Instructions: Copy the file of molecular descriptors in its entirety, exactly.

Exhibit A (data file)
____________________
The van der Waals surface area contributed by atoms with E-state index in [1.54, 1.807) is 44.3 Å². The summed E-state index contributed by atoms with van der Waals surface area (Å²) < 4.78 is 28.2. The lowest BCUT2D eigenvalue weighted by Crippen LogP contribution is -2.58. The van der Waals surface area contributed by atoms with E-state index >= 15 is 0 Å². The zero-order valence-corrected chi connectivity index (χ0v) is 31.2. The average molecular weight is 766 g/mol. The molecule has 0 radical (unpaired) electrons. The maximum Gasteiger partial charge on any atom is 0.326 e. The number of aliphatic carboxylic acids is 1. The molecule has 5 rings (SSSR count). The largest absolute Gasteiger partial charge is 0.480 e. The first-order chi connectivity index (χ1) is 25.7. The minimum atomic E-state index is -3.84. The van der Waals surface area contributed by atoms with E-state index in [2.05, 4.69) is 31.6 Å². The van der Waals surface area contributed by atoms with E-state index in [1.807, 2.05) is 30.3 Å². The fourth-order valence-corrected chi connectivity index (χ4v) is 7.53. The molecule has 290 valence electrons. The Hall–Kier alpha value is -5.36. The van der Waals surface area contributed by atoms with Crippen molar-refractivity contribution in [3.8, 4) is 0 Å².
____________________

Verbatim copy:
The van der Waals surface area contributed by atoms with E-state index in [1.54, 1.807) is 44.3 Å². The summed E-state index contributed by atoms with van der Waals surface area (Å²) < 4.78 is 28.2. The lowest BCUT2D eigenvalue weighted by Crippen LogP contribution is -2.58. The van der Waals surface area contributed by atoms with E-state index >= 15 is 0 Å². The zero-order valence-corrected chi connectivity index (χ0v) is 31.2. The average molecular weight is 766 g/mol. The molecule has 0 radical (unpaired) electrons. The maximum Gasteiger partial charge on any atom is 0.326 e. The number of aliphatic carboxylic acids is 1. The molecule has 5 rings (SSSR count). The largest absolute Gasteiger partial charge is 0.480 e. The first-order chi connectivity index (χ1) is 25.7. The minimum atomic E-state index is -3.84. The van der Waals surface area contributed by atoms with E-state index in [2.05, 4.69) is 31.6 Å². The van der Waals surface area contributed by atoms with E-state index in [1.807, 2.05) is 30.3 Å². The fourth-order valence-corrected chi connectivity index (χ4v) is 7.53. The molecule has 290 valence electrons. The Hall–Kier alpha value is -5.36. The van der Waals surface area contributed by atoms with Crippen molar-refractivity contribution in [3.8, 4) is 0 Å².